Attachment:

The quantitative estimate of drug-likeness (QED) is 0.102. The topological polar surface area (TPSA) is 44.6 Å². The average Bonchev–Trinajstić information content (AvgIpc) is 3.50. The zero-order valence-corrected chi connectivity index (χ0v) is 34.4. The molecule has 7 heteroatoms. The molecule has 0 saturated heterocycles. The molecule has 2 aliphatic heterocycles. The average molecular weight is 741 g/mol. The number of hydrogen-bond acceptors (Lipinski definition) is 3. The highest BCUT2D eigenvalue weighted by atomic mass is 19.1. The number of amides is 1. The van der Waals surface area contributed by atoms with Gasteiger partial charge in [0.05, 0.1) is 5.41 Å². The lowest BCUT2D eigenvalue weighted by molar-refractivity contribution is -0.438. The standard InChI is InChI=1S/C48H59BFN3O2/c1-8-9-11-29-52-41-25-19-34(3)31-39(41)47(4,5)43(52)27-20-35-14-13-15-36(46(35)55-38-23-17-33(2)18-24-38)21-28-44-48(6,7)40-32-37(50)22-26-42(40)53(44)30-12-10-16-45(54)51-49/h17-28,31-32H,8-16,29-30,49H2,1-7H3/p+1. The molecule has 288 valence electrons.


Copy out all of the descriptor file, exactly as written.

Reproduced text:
The quantitative estimate of drug-likeness (QED) is 0.102. The topological polar surface area (TPSA) is 44.6 Å². The average Bonchev–Trinajstić information content (AvgIpc) is 3.50. The zero-order valence-corrected chi connectivity index (χ0v) is 34.4. The molecule has 7 heteroatoms. The molecule has 0 saturated heterocycles. The molecule has 2 aliphatic heterocycles. The average molecular weight is 741 g/mol. The number of hydrogen-bond acceptors (Lipinski definition) is 3. The highest BCUT2D eigenvalue weighted by atomic mass is 19.1. The number of amides is 1. The van der Waals surface area contributed by atoms with Gasteiger partial charge in [0.05, 0.1) is 5.41 Å². The lowest BCUT2D eigenvalue weighted by molar-refractivity contribution is -0.438. The standard InChI is InChI=1S/C48H59BFN3O2/c1-8-9-11-29-52-41-25-19-34(3)31-39(41)47(4,5)43(52)27-20-35-14-13-15-36(46(35)55-38-23-17-33(2)18-24-38)21-28-44-48(6,7)40-32-37(50)22-26-42(40)53(44)30-12-10-16-45(54)51-49/h17-28,31-32H,8-16,29-30,49H2,1-7H3/p+1. The molecule has 288 valence electrons.